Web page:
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University of Iowa News Release

Release: April 29, 2005

Study Shows Medication Reduces Recurrence Of Breast Tumors 

Researchers at the University of Iowa say that recently released results from two major studies show women with a particular kind of breast cancer can dramatically reduce their risk of a recurrence of the disease by taking a medication called Herceptin.

The news brought an emotional response from one participant, Jan Supple of Cascade, Iowa. "My husband and I both cried. We were just so grateful that I was able to take part in the research and that I was fortunate enough to receive the medication," she said.

The study involved women with early stage breast cancer that was determined to be HER-2 positive. HER-2 is a protein found on the surface of cancer cells. If breast cancer cells over-express, or make too much HER-2, the tumors tend to grow faster and are more likely to re-develop after treatment.

Herceptin, or trastuzumab, slows or stops the growth of cells that express HER-2. The researchers gave Herceptin to women receiving chemotherapy for breast cancer. They found that recurrence of cancer was 52 percent less in women who received the combination of chemotherapy and Herceptin compared to the participants who only received chemotherapy.

"These are very exciting results. They confirm that we now have a very powerful, targeted treatment that can prevent the recurrence of cancer cells that over-express HER-2," said Neal Wilkinson, M.D., assistant professor of surgery and the principal investigator at the UI.

More than 3,300 women nationwide participated in the trials that were a nationwide collaboration including the Holden Comprehensive Cancer Center at the UI. Twenty-six of these women enrolled in the research at UI Hospitals and Clinics.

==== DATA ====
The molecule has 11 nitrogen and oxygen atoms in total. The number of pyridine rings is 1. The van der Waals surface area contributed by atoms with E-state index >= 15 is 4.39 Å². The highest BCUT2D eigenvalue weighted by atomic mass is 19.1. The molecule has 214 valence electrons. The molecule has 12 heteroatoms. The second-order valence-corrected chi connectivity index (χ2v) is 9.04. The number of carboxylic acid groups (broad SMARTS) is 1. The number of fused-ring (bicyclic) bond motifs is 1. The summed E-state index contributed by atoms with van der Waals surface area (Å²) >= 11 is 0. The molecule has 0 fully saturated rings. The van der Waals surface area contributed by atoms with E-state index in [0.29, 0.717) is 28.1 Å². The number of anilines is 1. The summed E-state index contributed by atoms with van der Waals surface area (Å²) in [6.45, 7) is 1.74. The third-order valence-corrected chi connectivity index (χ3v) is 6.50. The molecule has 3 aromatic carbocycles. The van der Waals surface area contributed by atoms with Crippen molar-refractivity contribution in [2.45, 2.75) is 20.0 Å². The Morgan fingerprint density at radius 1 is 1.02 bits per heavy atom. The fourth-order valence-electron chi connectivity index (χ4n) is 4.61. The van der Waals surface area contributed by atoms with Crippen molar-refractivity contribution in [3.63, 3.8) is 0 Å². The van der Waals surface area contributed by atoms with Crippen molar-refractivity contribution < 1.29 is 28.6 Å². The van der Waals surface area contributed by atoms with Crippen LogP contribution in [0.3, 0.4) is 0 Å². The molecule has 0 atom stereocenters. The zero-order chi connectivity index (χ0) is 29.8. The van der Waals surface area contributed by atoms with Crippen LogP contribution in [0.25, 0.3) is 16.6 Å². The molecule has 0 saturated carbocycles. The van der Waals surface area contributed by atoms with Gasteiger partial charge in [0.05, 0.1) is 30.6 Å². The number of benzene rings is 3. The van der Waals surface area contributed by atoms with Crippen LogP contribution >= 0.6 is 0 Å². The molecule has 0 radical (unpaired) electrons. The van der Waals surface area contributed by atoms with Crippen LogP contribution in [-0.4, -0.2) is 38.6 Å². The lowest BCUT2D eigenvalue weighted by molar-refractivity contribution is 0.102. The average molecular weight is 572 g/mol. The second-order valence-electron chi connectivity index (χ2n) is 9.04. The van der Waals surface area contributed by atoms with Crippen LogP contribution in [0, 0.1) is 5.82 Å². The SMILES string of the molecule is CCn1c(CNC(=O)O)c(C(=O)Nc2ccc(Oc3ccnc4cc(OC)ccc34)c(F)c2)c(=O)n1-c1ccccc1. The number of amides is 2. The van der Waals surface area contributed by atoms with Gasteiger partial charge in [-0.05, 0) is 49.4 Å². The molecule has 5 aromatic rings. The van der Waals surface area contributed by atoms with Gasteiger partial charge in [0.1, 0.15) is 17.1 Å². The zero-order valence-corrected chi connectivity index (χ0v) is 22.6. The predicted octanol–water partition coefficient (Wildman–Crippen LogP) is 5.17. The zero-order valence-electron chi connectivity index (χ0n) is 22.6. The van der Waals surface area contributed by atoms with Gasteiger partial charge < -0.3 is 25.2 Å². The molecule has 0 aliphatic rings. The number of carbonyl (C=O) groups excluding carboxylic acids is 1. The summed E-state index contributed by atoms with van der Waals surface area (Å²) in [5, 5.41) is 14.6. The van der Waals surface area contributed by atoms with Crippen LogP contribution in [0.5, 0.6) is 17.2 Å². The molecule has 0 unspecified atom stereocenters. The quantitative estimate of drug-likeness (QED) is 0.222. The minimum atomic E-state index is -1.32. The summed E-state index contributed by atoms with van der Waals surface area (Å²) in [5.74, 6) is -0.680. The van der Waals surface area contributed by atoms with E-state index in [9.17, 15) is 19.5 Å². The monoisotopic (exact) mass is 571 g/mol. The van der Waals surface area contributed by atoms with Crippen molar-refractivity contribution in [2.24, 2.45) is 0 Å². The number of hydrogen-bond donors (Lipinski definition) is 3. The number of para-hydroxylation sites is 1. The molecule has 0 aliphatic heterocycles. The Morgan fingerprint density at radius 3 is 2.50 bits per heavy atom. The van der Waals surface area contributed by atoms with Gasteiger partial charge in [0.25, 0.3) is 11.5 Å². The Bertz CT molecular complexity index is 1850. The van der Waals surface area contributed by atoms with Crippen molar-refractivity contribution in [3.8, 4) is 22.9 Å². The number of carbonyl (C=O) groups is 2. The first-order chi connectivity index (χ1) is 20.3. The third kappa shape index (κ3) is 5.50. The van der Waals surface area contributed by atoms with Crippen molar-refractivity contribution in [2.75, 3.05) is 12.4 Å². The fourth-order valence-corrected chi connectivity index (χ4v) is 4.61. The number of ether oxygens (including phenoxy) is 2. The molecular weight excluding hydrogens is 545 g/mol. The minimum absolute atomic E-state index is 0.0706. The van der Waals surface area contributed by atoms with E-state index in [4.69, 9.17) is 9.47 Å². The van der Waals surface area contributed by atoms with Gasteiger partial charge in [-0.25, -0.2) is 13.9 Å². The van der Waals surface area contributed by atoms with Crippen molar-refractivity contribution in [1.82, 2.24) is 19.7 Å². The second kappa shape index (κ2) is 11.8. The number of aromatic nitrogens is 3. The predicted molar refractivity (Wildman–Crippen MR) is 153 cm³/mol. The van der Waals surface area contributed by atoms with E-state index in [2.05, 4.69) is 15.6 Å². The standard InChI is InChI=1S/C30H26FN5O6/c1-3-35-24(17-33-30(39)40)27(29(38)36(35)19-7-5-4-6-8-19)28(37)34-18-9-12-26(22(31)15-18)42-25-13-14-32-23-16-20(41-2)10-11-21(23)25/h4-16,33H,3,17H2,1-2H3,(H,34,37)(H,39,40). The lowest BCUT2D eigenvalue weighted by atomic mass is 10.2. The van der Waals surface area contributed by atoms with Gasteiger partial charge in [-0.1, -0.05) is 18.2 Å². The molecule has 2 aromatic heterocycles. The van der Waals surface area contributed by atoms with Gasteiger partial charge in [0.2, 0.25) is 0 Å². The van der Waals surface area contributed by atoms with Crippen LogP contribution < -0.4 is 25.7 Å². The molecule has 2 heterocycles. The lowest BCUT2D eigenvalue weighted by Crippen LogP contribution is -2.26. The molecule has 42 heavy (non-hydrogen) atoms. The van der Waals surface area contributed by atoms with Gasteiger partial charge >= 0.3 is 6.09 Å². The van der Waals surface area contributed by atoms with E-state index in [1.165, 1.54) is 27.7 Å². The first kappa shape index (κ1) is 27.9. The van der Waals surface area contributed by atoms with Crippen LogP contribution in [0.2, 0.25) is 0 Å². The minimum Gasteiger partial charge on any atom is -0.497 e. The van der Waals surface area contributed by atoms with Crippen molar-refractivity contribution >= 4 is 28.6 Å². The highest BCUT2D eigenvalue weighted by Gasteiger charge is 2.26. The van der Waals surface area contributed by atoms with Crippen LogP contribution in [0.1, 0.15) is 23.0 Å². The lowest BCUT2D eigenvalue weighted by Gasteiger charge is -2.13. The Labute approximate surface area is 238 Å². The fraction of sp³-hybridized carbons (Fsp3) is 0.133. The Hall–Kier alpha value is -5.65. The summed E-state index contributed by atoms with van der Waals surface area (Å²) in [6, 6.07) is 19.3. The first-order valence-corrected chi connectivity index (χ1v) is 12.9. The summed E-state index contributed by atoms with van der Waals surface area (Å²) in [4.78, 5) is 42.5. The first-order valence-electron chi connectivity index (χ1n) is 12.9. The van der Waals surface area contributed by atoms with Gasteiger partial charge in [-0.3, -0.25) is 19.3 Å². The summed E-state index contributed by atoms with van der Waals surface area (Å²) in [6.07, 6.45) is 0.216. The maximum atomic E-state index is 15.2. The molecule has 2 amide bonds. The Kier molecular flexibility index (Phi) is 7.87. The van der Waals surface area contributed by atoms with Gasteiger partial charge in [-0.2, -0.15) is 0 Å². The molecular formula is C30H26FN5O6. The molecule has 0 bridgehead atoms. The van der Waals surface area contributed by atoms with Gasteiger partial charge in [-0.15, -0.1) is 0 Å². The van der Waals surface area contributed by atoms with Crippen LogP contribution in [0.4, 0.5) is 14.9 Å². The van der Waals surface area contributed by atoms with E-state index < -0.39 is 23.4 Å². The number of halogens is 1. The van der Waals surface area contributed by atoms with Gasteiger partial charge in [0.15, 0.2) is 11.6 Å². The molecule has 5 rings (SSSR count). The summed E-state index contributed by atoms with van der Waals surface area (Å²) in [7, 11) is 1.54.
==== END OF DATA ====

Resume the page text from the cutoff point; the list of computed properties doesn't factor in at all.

About 20 to 30 percent of breast cancers over-express HER-2. Breast cancer specialists say women diagnosed with breast cancer should ask their physicians if their cancers cells are HER-2 positive. If their breast cancer is HER-2 positive, they should then ask if they are candidates for receiving Herceptin when they receive chemotherapy.

"This represents a major advance that would not have happened without the courage of the women who enrolled in these important studies," said Mark Karwal, M.D., assistant professor (clinical) of internal medicine and co-principal investigator at the UI. "We owe them a major debt of gratitude."

An estimated 211,240 women will be diagnosed with breast cancer in the United States in 2005. Breast cancer is the most commonly diagnosed cancer among women and the second-leading cause of cancer-related deaths in American women. More than 40,000 women in the United States will die from breast this year, accounting for 15 percent of all cancer-related deaths in women in the nation.

Holden Comprehensive Cancer Center is Iowa's only National Cancer Institute (NCI)-designated comprehensive cancer center. NCI-designated comprehensive cancer centers are recognized as the leaders in developing new approaches to cancer prevention and cancer care, conducting leading edge research and educating the public about cancer.

University of Iowa Health Care describes the partnership between the UI Roy J. and Lucille A. Carver College of Medicine and UI Hospitals and Clinics and the patient care, medical education and research programs and services they provide. Visit UI Health Care online at http://www.uihealthcare.com.

STORY SOURCE: Joint Office for Marketing and Communications, University of Iowa Health Care, 200 Hawkins Drive, Room E110 GH, Iowa City, Iowa 52242-1009

MEDIA CONTACT: Tom Moore, 319-356-3945, thomas-moore@uiowa.edu.